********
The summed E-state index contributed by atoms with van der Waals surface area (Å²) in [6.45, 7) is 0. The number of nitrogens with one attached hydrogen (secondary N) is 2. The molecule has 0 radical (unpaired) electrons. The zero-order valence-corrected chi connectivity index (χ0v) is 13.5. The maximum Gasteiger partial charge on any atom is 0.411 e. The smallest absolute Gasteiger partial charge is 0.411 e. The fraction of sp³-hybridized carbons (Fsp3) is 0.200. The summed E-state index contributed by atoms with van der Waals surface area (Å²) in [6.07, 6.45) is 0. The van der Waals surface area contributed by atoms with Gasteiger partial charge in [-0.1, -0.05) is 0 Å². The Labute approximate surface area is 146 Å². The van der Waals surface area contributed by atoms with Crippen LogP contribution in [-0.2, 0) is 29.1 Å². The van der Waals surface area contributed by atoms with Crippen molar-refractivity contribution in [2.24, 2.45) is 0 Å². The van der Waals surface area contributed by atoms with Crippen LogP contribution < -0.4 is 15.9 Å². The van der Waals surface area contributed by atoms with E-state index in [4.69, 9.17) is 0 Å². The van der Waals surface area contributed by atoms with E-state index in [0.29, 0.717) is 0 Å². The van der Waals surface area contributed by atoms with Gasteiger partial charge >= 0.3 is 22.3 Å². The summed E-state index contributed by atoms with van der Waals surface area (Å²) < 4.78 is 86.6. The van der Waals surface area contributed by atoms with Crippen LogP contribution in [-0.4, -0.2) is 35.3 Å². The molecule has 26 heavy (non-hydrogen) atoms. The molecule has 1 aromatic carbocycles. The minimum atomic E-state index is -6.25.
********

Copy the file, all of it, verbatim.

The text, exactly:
The summed E-state index contributed by atoms with van der Waals surface area (Å²) in [6.45, 7) is 0. The number of nitrogens with one attached hydrogen (secondary N) is 2. The molecule has 0 radical (unpaired) electrons. The zero-order valence-corrected chi connectivity index (χ0v) is 13.5. The maximum Gasteiger partial charge on any atom is 0.411 e. The smallest absolute Gasteiger partial charge is 0.411 e. The fraction of sp³-hybridized carbons (Fsp3) is 0.200. The summed E-state index contributed by atoms with van der Waals surface area (Å²) in [6.07, 6.45) is 0. The van der Waals surface area contributed by atoms with Gasteiger partial charge in [-0.1, -0.05) is 0 Å². The Labute approximate surface area is 146 Å². The van der Waals surface area contributed by atoms with Crippen LogP contribution in [-0.2, 0) is 29.1 Å². The van der Waals surface area contributed by atoms with Crippen molar-refractivity contribution in [2.24, 2.45) is 0 Å². The van der Waals surface area contributed by atoms with Crippen LogP contribution < -0.4 is 15.9 Å². The van der Waals surface area contributed by atoms with E-state index in [4.69, 9.17) is 0 Å². The van der Waals surface area contributed by atoms with E-state index in [0.29, 0.717) is 0 Å². The van der Waals surface area contributed by atoms with Gasteiger partial charge >= 0.3 is 22.3 Å². The summed E-state index contributed by atoms with van der Waals surface area (Å²) < 4.78 is 86.6. The van der Waals surface area contributed by atoms with Crippen LogP contribution in [-0.4, -0.2) is 35.3 Å². The molecule has 26 heavy (non-hydrogen) atoms. The molecule has 1 aromatic carbocycles. The minimum atomic E-state index is -6.25.